Admirers of Impressionist art have long considered the Musée d’Orsay the required stop in Paris, http://www.musee-orsay.fr/en/home.html. Unless you are interested in some of that museum’s other French art of the 19th century, you may do well to put off your next visit until 2011. That is because the entire fifth floor, where the majority of the Orsay’s best Impressionist works are usually exhibited, is closed for re-structuring, and it will not reopen until March next year, if all goes well.
In the meanwhile the museum has lent about 100 of its Impressionist works, including many of its best, to the Mapfre Foundation in Madrid, where they are on display in an exhibition “Impressionism: a Modern Renaissance” that purports to explore the early evolution of French Impressionist painting in terms of influences and inspirations from outside sources (such as Goya and Velasquez). It will move on from Madrid to San Francisco in May, and then to Nashville in October, before the works return to the Orsay in early 2011.
Meanwhile leftovers of the Orsay’s early French Impressionist works, and some of its best Impressionist art of later years, have been re-distributed in the outer perimeter of the ground floor of the museum. There is no particular order in the way that they are exhibited that I was able to detect during a visit last week, but perhaps I missed it. Still, I did not enjoy my last visit at the Orsay as much as I usually do.
Where can lovers of French Impressionism requite their passion in Paris in 2010? The Orangerie Museum, http://www.musee-orangerie.fr/ in the Tuileries Gardens retains most of its impressive collection of Impressionist works (except for three Renoirs currently on loan to the “Renoir in the Twentieth Century” exhibition at the Grand Palais). Monet’s exceptional suite of eight giant “Water Lilies” paintings awaits you. The works are beautifully displayed, and it is certainly worth a visit.
Our other favorite museum for Impressionism in Paris is the often-overlooked Musée Marmottan Monet, which is located on the west edge of Paris, http://www.marmottan.com/uk/index_uk.asp. It is home to the most outstanding ensemble of Claude Monet paintings in the world (over 140 works, spanning the master’s entire life, from teen-ager to octogenarian), as well as a worthy collection of works of other great Impressionists, such as Manet, Degas, Renoir, Pissarro, Sisley and Berthe Morisot.
The Monets until recently were on display in the basement gallery of the 19th century private mansion that is the Marmottan’s home at number 2, rue Louis Boilly, in the 16th district of Paris. However, the museum’s new director, Jacques Taddei, has implemented revolutionary changes in way the museum displays its collections. Now some of the Impressionist works are distributed in the rooms on the first floor (which hitherto had been reserved exclusively for Paul Marmottan’s collection of Empire art, furniture and furnishings, and the Wildenstein collection of medieval Illuminations and manuscripts), as well as on the second floor of the museum.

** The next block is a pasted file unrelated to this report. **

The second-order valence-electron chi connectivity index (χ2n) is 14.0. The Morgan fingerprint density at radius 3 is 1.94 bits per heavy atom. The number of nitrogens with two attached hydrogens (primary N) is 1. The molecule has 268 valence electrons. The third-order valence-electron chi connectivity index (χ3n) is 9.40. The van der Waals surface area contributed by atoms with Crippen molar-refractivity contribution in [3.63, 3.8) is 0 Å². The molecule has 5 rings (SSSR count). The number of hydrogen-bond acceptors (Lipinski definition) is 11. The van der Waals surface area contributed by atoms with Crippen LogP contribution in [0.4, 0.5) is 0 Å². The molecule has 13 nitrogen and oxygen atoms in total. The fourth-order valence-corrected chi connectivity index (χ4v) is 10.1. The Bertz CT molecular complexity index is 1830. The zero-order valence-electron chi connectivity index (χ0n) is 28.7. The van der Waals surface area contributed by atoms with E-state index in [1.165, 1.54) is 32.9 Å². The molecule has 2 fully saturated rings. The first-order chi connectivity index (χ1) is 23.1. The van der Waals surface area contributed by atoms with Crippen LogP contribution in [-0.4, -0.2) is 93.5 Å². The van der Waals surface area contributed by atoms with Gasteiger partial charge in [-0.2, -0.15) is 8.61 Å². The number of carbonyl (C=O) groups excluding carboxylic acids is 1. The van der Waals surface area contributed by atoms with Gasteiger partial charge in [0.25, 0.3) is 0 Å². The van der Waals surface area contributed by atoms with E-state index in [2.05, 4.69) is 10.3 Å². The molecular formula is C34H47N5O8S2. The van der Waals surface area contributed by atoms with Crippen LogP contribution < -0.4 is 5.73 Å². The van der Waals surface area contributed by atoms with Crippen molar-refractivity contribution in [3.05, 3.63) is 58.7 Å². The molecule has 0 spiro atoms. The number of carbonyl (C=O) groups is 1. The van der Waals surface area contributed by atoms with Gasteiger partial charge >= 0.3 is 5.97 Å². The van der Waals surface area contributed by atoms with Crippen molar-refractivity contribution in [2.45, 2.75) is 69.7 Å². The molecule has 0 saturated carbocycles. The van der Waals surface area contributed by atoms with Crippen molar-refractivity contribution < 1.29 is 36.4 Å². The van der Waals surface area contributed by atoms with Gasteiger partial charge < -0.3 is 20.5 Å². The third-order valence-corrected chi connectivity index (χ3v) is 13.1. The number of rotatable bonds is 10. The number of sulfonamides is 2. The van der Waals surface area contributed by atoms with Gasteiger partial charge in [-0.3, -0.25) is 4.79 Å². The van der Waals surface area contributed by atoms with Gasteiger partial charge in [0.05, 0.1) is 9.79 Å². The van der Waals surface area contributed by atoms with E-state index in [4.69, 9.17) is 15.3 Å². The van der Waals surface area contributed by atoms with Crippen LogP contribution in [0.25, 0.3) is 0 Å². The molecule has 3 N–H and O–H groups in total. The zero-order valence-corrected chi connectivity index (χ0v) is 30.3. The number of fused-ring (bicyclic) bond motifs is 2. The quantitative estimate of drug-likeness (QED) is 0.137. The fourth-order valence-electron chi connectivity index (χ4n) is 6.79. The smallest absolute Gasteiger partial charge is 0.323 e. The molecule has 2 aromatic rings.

The new director’s efforts to breathe new life into the staid Marmottan includes an extraordinary exhibition, “Fauves and Expressionists: From Van Dongen to Otto Dix,” which occupies the basement gallery, in place of the Monet collection. It displays 50 works, many remarkable, from a diverse range of artists that includes Vlaminck, Raoul Dufy, Braque, Kirchner, Kandinsky, Munch, Nolde, Grosz, and others. On loan from the Von der Heydt Museum in Wuppertal, Germany, one of the stars of this collection is an exceptional work by Kees Van Dongen, “Nude of a Young Girl.”
The exhibition aspires to projecting directions taken by art after the Impressionist movement. It is scheduled to end on Feb. 20th, and it will be interesting to see how the inspired curator uses the underground gallery when the Fauves and Expressionists exhibition concludes.
One thing on which you can almost always count at the Marmottan, in stark contrast to the Louvre and Orsay Museums: there are usually not many other visitors, and you can often view many of its seminal masterpieces (Monet’s “Impression, Sunrise,” included) in close proximity, in complete tranquility. The building itself and the Empire collections should not be over-looked.
The museum opens at 11 am, last entries are at 5:30 pm, and it is closed on Mondays. Full fare entry fees currently cost 9 euros. Owned by the Académie des Beaux-Arts of the Institut de France, the museum is not covered by Paris Museums Pass, http://www.parismuseumpass.com/en/home.php. It is an eight minute walk from the La Muette metro station (line nine).